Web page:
In thinking about the bewildering array of problems facing the new administration, it helps to remember that every twenty-five years or so for the past century and a half, the US government has adapted to a changing world by assuming broad new economic responsibilities.
In the 1860s, Congress passed the Morrill land grant college and Homestead Acts;
in the late 1880s and early ’90s, it created the Interstate Commerce Commission and the Sherman Antitrust Acts;
in 1913, the Federal Reserve System;
in the 1930s, the Securities and Exchange Commission and the Social Security Administration;
in the 1960s, Medicare and the impetus to Clean Air and Water Acts (1970-72);
and, in the 1980s, Congress authorized and acquiesced to a broad restructuring of public regulation and corporate governance.
Now, in an atmosphere of crisis, an expansion of powers is about to take place again.
The current economic emergency will pass. The auto industry will shrink and be shrunk and, slowly, will regain its health. Stability in property markets will be restored. New frameworks for the domestic and international financial systems will be established. America’s current foreign wars will end. Its military will be repaired.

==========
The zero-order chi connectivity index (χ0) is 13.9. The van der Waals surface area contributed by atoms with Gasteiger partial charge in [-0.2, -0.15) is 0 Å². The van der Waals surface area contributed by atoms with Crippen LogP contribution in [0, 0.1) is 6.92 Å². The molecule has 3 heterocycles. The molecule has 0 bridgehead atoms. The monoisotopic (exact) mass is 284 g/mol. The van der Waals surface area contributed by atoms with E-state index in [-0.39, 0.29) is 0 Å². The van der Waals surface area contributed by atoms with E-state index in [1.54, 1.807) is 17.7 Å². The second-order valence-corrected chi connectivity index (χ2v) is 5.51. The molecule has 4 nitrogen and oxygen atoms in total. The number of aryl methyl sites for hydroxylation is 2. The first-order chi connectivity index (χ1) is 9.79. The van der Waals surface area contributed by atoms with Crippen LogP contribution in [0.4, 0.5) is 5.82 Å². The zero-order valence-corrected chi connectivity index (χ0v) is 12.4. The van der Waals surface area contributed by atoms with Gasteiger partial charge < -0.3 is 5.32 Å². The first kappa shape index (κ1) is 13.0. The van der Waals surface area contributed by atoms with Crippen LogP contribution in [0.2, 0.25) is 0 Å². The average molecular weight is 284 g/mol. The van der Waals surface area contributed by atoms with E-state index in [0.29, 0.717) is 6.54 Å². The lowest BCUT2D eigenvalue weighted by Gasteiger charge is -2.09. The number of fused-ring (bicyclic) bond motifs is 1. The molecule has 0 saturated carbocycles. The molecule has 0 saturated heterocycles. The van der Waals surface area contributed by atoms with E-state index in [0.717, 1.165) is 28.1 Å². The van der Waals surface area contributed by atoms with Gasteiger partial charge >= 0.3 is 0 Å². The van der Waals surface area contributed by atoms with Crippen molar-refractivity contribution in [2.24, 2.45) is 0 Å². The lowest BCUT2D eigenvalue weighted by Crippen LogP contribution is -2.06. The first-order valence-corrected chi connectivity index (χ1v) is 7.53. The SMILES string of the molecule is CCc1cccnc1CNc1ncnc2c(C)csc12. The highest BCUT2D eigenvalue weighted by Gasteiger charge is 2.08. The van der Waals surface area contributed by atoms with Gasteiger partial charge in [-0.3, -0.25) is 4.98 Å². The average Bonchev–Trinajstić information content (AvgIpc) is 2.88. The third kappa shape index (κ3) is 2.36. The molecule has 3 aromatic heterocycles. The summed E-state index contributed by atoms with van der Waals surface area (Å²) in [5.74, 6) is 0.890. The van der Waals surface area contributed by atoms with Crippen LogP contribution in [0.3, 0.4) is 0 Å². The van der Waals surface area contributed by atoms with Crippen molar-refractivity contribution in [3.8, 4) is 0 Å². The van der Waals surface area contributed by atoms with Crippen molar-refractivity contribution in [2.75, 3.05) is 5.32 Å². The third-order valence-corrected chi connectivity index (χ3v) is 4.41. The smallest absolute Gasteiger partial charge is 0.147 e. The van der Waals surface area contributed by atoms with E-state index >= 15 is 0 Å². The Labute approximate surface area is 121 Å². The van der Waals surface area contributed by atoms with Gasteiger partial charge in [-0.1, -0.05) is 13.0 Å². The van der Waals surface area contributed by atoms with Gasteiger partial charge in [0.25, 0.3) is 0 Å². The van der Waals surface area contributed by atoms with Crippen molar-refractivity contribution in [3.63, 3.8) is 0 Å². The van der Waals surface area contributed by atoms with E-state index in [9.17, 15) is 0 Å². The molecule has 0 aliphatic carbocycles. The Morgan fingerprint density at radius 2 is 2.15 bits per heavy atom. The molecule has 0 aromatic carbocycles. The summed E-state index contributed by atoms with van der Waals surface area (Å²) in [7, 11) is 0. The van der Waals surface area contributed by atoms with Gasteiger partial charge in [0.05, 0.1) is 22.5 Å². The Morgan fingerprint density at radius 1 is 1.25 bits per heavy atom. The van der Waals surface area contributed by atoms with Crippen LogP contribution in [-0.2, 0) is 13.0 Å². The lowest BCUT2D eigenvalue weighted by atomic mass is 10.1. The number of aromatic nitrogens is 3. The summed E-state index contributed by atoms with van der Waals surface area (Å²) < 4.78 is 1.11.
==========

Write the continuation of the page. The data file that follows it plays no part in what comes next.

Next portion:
But even as it addresses these urgent but essentially cyclical matters, the Obama administration has begun moving on two pressing structural reforms: it intends to reorganize markets for health insurance to provide universal coverage, and to take some tentative but long-lasting measures to cope with climate change.
President-elect Obama’s strategy on the first problem became clear last week when he chose Tom Daschle to lead the push for universal healthcare as Secretary of Health and Human Services.
Daschle, a South Dakota Democrat first elected to the House of Representatives in 1978, was a three-term Senator (and Senate Democratic Leader 1995-2005) until he was narrowly defeated for re-election in 2004. He became one of Obama’s earliest presidential backers, and served as co-chairman of his campaign.
And last spring, in Critical: What We Can Do About the Health-Care Crisis, Daschle (aided by writers Jeanne Lambrew and Scott Greenberger) described a broad plan by which to proceed. Forget about trying to spell out the details of universal health care coverage in a single great omnibus Act of Congress. That was the approach that failed in 1993, brought down by intense pressure from interest groups.